Interview with the Actors of Waiting for Godot

We interview Tom Steward and Fred Harlow of fruitlessmoon theatreworks' Waiting for Godot

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Waiting for Godot San Diego
Left: Tom Steward (Vladimir); Right: Joe Powers (Estragon)

We'll just keep waiting and waiting and waiting...

Until March 25th, that is, when fruitlessmoon theatreworks' production of Waiting for Godot opens at White Box Live Arts at NTC Liberty Station in San Diego. Waiting for Godot, a play by Irish writer Samuel Beckett, is a timeless story about two men, Estragon and Vladimir, who spend all of their time waiting for someone who ultimately never shows up. Waiting for Godot will be featured in our March issue of FINE (released tomorrow!), but until then, we have a sneak peek of Waiting for Godot straight from the actors' mouths. We spoke with Tom Steward (Vladimir) and Fred Harlow (Pozzo) about their experience with Godot, and we have the interviews here for you down below. Then, check back on March 13th for our feature article!


Tom Steward is an actor and writer who originates from the United Kingdom. For the last 8 years, Steward has taught Film and Television Studies at Platt College in San Diego. Other local productions that Steward has performed in include A Midsummer Night’s Dream, Sleuth, and Lone Star. In fruitlessmoon theatreworks production of Waiting for Godot, Steward plays Vladimir, one of the two characters stuck endlessly waiting for the arrival of Godot. FINE magazine spoke with Steward about the upcoming production.

I have to ask: how did you find your way to the US?

Steward: In a word: marriage. I met my wife while I was on vacation in San Francisco. We dated long-distance for a couple of years until I came here for a visit and proposed. We got married, and I’ve been here ever since. She had moved back to her hometown San Diego while we were dating, so this has become my home. Aside from the romance, I think I was always destined to live in the US.

I’m from a small town in the North West of England called Saddleworth but I’ve also lived in the British Midlands and London. I’ve been in the US for about three years now. This move has changed my life in other ways. After arriving in the US, I decided to return to acting after a decade-long break, and over the last two years I’ve been lucky enough to star in several short films, plays, and even TV pilots produced here in San Diego.

Were you familiar with Beckett's Waiting for Godot prior to being cast in it?

I was. As I was starting college, the Beckett on Film series – film versions of all nineteen of Samuel Beckett’s plays produced by Dublin Gate Theatre director Michael Colgan for Irish TV station RTE – was being broadcast on British television. I was starting to study theatre, and their version of Waiting for Godot opened my eyes to a different kind of stage drama, one that could say profound things about our world without necessarily having to strive for realism in the way they were presented.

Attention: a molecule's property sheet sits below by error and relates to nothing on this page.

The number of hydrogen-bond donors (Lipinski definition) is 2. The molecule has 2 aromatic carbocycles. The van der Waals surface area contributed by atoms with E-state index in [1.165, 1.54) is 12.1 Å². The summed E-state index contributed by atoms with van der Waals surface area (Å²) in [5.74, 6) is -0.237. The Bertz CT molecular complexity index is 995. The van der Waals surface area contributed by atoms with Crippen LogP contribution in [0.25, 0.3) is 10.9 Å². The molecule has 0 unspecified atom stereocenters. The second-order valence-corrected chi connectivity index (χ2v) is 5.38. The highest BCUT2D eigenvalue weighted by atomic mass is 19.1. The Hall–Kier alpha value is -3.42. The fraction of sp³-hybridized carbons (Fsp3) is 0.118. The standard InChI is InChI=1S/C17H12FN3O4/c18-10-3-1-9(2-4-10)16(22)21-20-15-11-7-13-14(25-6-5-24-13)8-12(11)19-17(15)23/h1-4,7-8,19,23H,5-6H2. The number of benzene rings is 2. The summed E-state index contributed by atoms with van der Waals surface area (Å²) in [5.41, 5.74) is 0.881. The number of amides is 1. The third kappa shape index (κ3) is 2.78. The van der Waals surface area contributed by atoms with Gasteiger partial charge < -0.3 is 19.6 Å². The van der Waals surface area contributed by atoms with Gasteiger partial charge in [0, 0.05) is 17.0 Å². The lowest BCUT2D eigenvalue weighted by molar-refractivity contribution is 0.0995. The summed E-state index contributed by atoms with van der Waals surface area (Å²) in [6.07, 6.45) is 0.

Tell me about Vladimir. What traits are characteristic of him?

Vladimir (or Didi) is about as hard to describe as the landscape around him! He’s homeless, as far as we know, and spends his time in futile conversation with his companion Estragon (or Gogo) in some kind of wasteland to keep an appointment with a man called Godot, who never seems to turn up. We don’t know much about his past, except that he has lived a long life full of highs and lows, which has ended badly and left him mentally and physically scarred. He and Estragon are co-dependent, yet they also seem to hate the sight of each other and they sometimes slip in and out of each other characters. He’s a walking contradiction. Depressed and near-suicidal for much of the time, he remains remarkably optimistic about the prospects of Godot keeping his appointment - despite all evidence to the contrary - and bringing him and Estragon salvation. A man of blind faith, he also questions his place in the world existentially and is always searching for knowledge. He seems far less equipped than Estragon psychologically to deal with the darkness of existence and uses habit and routine to deny and intentionally forget the absurdity and horror of his situation.

 How did you prepare for this role?

Beckett is incredibly specific about wording, timing, gesture and movement, so it was important to have learnt all [of] those mechanically before rehearsals started. It’s very different from how you prepare for most roles, where typically you learn your lines as you rehearse and movements are motivated by characterization. In Waiting for Godot, what you say, when you say it, how and when you move is very controlled and inflexible, and you need to adjust your method as an actor to do justice to that. Patrick Stewart, who played Vladimir on Broadway, remarked that it was better to embrace the contradictions of the character than try to explain them. I think I agree, and as an actor you have turn off that part of your brain that wants to psychologically motivate every word or action, and play what is written whether it makes sense or not.